Alex’s 7th inning homer was technically the biggest hit of the game, but all together were talking about a .372 WPA effort from the Yanks’ regular third baseman, pretty remarkable since there wasn’t some kind of walk-off hit involved. Hopefully this is a sign of things to come.

Not Bad Luck, Terrible Luck

(AP Photo/Ed Zurga)

Yanks’ starter Phil Hughes settled into a groove after the Royals picked up a quick run in the 1st, retiring 13 of the next 17 men he faced heading into the 6th. With a three run lead, Hughes immediately gave one right back when Wilson Betemit, yes that Wilson Betemit, clubbed a pitch into the rightfield stands for a solo jack. What followed was nothing more than bad luck.

Kile Ka’aihue reached on an infield single, barely beating out the throw by Robbie Cano. Alex Gordon then blooped a single over Ramiro Pena‘s head into shallow left, and Yuniesky Betancourt completed the bad luck trifecta by reaching base when Brett Gardner lost a lazy fly ball in the moon. Nothing was hard hit and most of the time two of those plays result in outs, but there was Hughes, starting down a bases loaded, zero outs situation with a two run lead.

(AP Photo/Ed Zurga)

With his pitch count creeping up towards the century mark, Hughes and catcher Jorge Posada went right to their comfort zone, the fastball. The impatient Mitch Maier hacked at a first pitch heater, flying out to left and not deep enough to score the run. Chris Getz saw five pitches (all fastballs and cutters) in an at-bat that ended with an RBI ground out. As if the bad luck gods were worried that we forgot they existed, Getz’s grounder was hit far too weakly to turn a double play. Gregor Blanco followed that an all-fastball at-bat, ending the inning with another grounder to first on the fifth pitch. The outs made by Maier and Blanco were equal in terms of WPA impact, decreasing Kansas City’s chances of winning by close to 11% each.

A year or two ago, that’s probably a three or four or more run inning for the opposition. The young neophyte pitcher probably tries to get cute instead of trusting his stuff, leading only to more trouble. But Hughes didn’t do that in this one, he went to his strength regardless of the hitter’s weakness, and battled out an inning with some serious ugly potential. Anytime the other team loads the bases with no outs and manages to only score one run, that’s a win for the pitcher and his defense.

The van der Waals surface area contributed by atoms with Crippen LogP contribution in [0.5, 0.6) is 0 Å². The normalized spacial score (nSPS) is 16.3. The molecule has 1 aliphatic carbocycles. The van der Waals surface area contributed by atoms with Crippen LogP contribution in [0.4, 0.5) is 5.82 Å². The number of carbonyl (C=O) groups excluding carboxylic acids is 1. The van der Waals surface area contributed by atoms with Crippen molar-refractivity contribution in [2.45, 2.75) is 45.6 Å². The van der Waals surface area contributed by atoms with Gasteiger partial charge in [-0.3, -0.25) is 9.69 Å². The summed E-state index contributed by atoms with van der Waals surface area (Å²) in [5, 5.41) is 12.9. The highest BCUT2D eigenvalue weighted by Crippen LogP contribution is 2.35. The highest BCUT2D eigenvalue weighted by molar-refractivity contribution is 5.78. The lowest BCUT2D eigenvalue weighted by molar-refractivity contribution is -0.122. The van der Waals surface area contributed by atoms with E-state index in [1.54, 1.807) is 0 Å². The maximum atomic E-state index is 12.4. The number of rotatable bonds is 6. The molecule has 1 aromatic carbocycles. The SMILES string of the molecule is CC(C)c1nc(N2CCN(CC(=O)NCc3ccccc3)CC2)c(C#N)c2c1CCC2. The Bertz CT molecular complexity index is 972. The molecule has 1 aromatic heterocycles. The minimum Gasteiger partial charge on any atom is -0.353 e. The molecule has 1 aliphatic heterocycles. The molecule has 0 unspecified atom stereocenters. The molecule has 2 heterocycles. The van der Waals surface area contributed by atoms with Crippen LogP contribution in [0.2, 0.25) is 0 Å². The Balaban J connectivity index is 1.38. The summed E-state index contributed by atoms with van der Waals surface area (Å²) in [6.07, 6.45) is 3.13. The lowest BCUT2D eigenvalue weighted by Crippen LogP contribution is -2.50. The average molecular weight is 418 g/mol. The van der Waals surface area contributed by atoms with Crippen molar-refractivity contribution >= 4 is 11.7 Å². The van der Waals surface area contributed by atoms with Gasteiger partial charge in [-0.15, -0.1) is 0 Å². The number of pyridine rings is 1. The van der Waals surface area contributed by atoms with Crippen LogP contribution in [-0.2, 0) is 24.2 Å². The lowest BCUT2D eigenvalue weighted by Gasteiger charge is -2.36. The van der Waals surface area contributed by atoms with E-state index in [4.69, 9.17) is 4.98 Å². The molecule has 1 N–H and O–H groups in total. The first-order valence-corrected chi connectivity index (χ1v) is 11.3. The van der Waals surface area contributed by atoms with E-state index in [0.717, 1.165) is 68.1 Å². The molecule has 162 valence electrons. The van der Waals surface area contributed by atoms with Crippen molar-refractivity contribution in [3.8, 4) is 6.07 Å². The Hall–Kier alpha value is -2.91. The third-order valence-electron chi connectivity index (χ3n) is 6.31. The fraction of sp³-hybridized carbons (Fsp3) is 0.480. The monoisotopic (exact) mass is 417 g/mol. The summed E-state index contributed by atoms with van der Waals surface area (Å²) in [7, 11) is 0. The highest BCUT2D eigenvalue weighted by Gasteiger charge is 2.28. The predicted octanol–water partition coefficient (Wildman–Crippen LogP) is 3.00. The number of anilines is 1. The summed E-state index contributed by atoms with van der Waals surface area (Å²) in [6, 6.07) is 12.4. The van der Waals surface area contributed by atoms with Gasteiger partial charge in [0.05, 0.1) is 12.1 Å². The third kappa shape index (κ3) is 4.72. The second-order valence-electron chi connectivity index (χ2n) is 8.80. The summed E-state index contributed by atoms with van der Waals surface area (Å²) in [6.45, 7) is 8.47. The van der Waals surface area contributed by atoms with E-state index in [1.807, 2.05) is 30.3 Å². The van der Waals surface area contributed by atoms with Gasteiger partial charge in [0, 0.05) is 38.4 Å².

Overall, Hughes allowed nine hits over six innings of work, but he didn’t strike out a batter and walked one. He certainly threw strikes (99 pitches, 71 strikes), but I’m encouraged that he was able to grind out six innings against the BABIP happy Royals. Through 22 starts the 24-year-old has a 3.94 ERA, and I’m pretty sure every one of us would have signed up for that coming out Spring Training.

Leftovers

Trust me, that kid just took the ball to the face.

Alex absolutely stole the show, but let’s not forget that Jorge Posada and Curtis Granderson also went deep in this one. Posada’s homer hit some dude in the face (above), and Grandy’s was his third career hit off O’Sullivan, all of which are homers. Nick Swisher, Robbie Cano, and Mark Teixeira all hit balls to the wall as well, including another one by Granderson. If this game would have been played in the Bronx, the Yanks probably would had hit six homers as a team.

Speaking of Grandy, he’s hit a few balls hard the other way in this series, which is a good sign. He’s been a dead pull hitter for a few years now. Going the other way will open up some more holes and the hits will start to drop in soon enough.

Apparently white men can jump.

We all know Teixeira is a stud defensively, but he put on a clinic in this one. He made a leaping grab, a diving stop, a few nice scoops, you name it. He was all over the place, and definitely saved a run or two. Tex also picked up a pair of hits, just like Brett Gardner. Everyone in the starting lineup had at least one knock.

Another day, another three scoreless innings out of the bullpen. Those guys have been fantastic for over a month now. I guess the only negative is that Boone Logan actually allowed a lefthanded batter to reach base against him, the first time that’s happened since he hit Ichiro with a pitch at the end of June. But seriously, great work out of him, Joba Chamberlain, David Robertson (where’s the high socks, yo?), and Sergio Mitre.

Three homers aside, let’s give A-Rod some props for this being his 1,000th game as a Yankee. Only 42 other players in history have accomplished that. He appeared in 790 games as a Mariner and 485 as a Ranger, yet it still feels like he just got here, no?

The Yanks, Rays, and Red Sox all won, so everything remains status quo in the AL East. Tampa’s two back, Boston six.

WPA Graph & Box Score

Finally, a night without some late inning stress. Here’s the box score, here’s all that other stuff.

Up Next

The Yanks will try for the series win tomorrow afternoon when they send A.J. Burnett to the mound against Bryan Bullington, who I can’t believe is still in baseball.

Phelps dominates in SWB win

Triple-A Scranton (7-3 win over Toledo)
Kevin Russo, 2B & Colin Curtis, RF: both 3 for 5 – Russo stole a base … scored a run … Lil’ CC doubled twice, drive in a run & came around to score twice
Eduardo Nunez, SS, Brandon Laird, 3B & Eric Bruntlett, LF: all 1 for 5 – Nunez drove in a run … Laird K’ed twice, Bruntlett once
Juan Miranda, 1B: 1 for 3, 1 R, 1 BB, 1 HBP
Jorge Vazquez, DH: 2 for 5, 2 R, 1 2B, 1 HR, 3 RBI, 2 K – 71 strikeouts and just eight walks … yikes
Greg Golson, CF & Chad Moeller, C: both 1 for 4, 1 RBI – Golson walked & K’ed twice … Moeller got hit by a pitch, plated a run & scored another
David Phelps: 7 IP, 6 H, 2 R, 2 ER, 0 BB, 6 K, 4-7 GB/FB – 64 of 97 pitches were strikes (66%)
Eric Wordekemper: 1 IP, zeroes, 2 K, 1-0 GB/FB – eight of his 11 pitches were strikes
Romulo Sanchez: 1 IP, 1 H, 1 R, 1 ER, 0 BB, 0 K, 2-1 GB/FB – eight of his 13 pitches were strikes (61.5%)

[Read more…]

Game 116: This guy again?

Ooo scary goatee. (AP Photo/Kathy Willens)

For the third time in about three weeks, the Yankees are going to face Sean O’Sullivan and his frickin’ changeup tonight. Facing a pitcher three times in the span of three week isn’t all that amazing by itself, but you know O’Sullivan’s story with the trade from the Angels to the Royals and all that. Hopefully seeing him that much in such a short time frame helped them realize that HE’S GOING TO THROW A CHANGEUP.